Lewis argued that the Middle East is currently backward and its decline was a largely self-inflicted condition resulting from both culture and religion, as opposed to the post-colonialist view which posits the problems of the region as economic and political maldevelopment mainly due to the 19th-century European colonization. In his 1982 work Muslim Discovery of Europe, Lewis argues that Muslim societies could not keep pace with the West and that "Crusader successes were due in no small part to Muslim weakness." Further, he suggested that as early as the 11th century Islamic societies were decaying, primarily the byproduct of internal problems like "cultural arrogance," which was a barrier to creative borrowing, rather than external pressures like the Crusades.
In the wake of Soviet and Arab attempts to delegitimize Israel as a racist country, Lewis wrote a study of anti-Semitism, Semites and Anti-Semites (1986). In other works he argued Arab rage against Israel was disproportionate to other tragedies or injustices in the Muslim world, such as the Soviet invasion of Afghanistan and control of Muslim-majority land in Central Asia, the bloody and destructive fighting during the Hama uprising in Syria (1982), the Algerian Civil War (1992–1998), and the Iran–Iraq War (1980–1988).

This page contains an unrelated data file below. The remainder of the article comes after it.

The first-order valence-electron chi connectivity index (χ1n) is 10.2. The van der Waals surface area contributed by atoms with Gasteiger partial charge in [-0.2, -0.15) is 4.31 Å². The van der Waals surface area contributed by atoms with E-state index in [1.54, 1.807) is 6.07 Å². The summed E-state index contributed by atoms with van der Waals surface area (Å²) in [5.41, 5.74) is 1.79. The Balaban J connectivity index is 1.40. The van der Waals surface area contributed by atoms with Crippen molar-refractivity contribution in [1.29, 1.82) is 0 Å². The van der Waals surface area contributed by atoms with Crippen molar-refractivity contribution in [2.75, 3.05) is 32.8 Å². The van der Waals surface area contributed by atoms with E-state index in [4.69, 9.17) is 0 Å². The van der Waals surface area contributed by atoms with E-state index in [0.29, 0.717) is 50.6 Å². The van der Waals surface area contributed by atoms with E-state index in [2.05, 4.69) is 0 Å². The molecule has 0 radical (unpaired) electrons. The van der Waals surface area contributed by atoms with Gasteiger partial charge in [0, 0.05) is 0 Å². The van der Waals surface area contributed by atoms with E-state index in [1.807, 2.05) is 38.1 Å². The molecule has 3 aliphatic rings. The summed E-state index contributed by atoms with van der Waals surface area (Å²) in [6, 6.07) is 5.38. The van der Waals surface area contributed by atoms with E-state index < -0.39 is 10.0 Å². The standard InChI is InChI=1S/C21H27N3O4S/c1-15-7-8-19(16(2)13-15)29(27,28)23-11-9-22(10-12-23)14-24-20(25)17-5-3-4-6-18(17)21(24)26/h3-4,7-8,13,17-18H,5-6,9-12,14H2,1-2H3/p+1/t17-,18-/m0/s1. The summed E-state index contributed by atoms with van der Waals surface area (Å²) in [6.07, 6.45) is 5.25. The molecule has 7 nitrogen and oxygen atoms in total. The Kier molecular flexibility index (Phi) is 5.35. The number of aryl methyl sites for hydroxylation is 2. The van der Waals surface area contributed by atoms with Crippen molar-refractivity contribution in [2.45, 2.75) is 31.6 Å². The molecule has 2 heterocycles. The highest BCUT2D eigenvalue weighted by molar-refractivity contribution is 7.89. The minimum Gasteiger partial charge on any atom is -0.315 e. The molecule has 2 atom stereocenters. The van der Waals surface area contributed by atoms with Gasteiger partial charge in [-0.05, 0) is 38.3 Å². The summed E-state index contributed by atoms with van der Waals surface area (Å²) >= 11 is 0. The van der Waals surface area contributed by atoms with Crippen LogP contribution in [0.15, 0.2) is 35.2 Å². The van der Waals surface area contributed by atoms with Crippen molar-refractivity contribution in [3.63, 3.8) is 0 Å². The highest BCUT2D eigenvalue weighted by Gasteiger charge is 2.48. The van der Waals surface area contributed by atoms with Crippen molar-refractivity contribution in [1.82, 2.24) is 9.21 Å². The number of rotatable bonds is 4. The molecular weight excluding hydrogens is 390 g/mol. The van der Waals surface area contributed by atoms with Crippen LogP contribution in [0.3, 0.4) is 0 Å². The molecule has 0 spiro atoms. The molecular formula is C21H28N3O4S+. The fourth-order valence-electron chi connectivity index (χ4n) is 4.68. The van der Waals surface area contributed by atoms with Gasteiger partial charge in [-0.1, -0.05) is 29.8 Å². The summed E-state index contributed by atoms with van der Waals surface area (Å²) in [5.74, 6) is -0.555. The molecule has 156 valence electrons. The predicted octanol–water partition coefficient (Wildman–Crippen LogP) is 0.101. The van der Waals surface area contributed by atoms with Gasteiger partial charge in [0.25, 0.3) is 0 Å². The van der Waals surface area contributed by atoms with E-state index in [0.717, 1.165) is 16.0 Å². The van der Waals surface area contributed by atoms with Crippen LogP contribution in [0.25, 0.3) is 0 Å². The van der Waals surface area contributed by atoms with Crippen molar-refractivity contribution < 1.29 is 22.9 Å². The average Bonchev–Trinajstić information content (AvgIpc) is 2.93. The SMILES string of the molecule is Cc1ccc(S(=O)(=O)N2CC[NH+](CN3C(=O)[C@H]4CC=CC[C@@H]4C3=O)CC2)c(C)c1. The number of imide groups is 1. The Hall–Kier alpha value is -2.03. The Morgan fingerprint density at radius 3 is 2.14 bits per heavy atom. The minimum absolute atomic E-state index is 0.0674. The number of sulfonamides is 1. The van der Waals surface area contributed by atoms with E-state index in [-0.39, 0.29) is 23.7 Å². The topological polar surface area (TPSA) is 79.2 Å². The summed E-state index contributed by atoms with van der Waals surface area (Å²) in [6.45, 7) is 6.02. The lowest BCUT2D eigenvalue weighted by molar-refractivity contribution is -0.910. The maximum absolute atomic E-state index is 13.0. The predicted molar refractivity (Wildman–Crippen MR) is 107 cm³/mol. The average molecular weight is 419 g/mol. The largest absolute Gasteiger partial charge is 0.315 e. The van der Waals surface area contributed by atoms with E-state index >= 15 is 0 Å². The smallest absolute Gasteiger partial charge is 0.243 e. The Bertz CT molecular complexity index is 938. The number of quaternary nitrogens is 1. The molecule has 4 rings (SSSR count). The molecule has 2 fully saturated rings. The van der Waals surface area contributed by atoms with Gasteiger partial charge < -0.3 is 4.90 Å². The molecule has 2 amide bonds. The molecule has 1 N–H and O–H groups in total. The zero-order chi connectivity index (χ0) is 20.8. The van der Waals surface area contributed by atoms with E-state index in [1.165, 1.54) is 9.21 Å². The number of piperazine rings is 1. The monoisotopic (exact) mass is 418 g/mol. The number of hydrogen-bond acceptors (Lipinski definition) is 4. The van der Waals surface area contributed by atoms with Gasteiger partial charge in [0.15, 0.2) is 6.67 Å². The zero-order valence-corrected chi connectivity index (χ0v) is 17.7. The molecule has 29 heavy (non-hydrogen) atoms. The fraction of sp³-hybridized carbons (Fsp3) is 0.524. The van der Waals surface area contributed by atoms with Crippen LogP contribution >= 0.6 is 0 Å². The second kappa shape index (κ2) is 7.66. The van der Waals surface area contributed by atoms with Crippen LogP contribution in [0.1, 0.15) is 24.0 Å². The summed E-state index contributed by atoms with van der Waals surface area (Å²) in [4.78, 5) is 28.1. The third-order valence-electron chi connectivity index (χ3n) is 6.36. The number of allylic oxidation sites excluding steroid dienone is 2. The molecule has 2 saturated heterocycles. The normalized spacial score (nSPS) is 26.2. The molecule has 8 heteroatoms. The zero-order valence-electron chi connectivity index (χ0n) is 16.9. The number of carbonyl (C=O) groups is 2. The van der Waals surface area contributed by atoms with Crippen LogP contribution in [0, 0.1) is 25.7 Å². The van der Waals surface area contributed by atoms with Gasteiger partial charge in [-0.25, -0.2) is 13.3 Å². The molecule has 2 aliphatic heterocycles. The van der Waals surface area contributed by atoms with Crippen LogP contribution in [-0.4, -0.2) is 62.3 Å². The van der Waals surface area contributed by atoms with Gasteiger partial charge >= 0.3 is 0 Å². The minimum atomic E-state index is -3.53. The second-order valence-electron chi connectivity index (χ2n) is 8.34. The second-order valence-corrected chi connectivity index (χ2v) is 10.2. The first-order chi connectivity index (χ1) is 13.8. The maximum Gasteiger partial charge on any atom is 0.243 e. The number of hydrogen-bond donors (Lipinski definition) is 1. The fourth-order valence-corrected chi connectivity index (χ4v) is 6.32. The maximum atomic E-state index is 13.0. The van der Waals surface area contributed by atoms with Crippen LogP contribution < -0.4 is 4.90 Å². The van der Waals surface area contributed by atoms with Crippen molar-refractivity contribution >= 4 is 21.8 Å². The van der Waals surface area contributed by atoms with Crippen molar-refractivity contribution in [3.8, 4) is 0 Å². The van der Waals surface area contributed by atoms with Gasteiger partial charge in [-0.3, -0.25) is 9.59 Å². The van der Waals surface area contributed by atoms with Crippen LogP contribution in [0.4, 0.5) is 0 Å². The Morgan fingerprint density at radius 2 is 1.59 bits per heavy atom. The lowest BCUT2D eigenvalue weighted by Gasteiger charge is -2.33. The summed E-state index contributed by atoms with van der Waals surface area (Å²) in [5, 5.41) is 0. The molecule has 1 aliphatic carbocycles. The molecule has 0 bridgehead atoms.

|Booknotes interview with Lewis on What Went Wrong?, December 30, 2001, C-SPAN|
In addition to his scholarly works, Lewis wrote several influential books accessible to the general public: The Arabs in History (1950), The Middle East and the West (1964), and The Middle East (1995). In the wake of the September 11, 2001 attacks, the interest in Lewis's work surged, especially his 1990 essay The Roots of Muslim Rage. Three of his books were published after 9/11: What Went Wrong? (written before the attacks), which explored the reasons of the Muslim world's apprehension of (and sometimes outright hostility to) modernization; The Crisis of Islam; and Islam: The Religion and the People.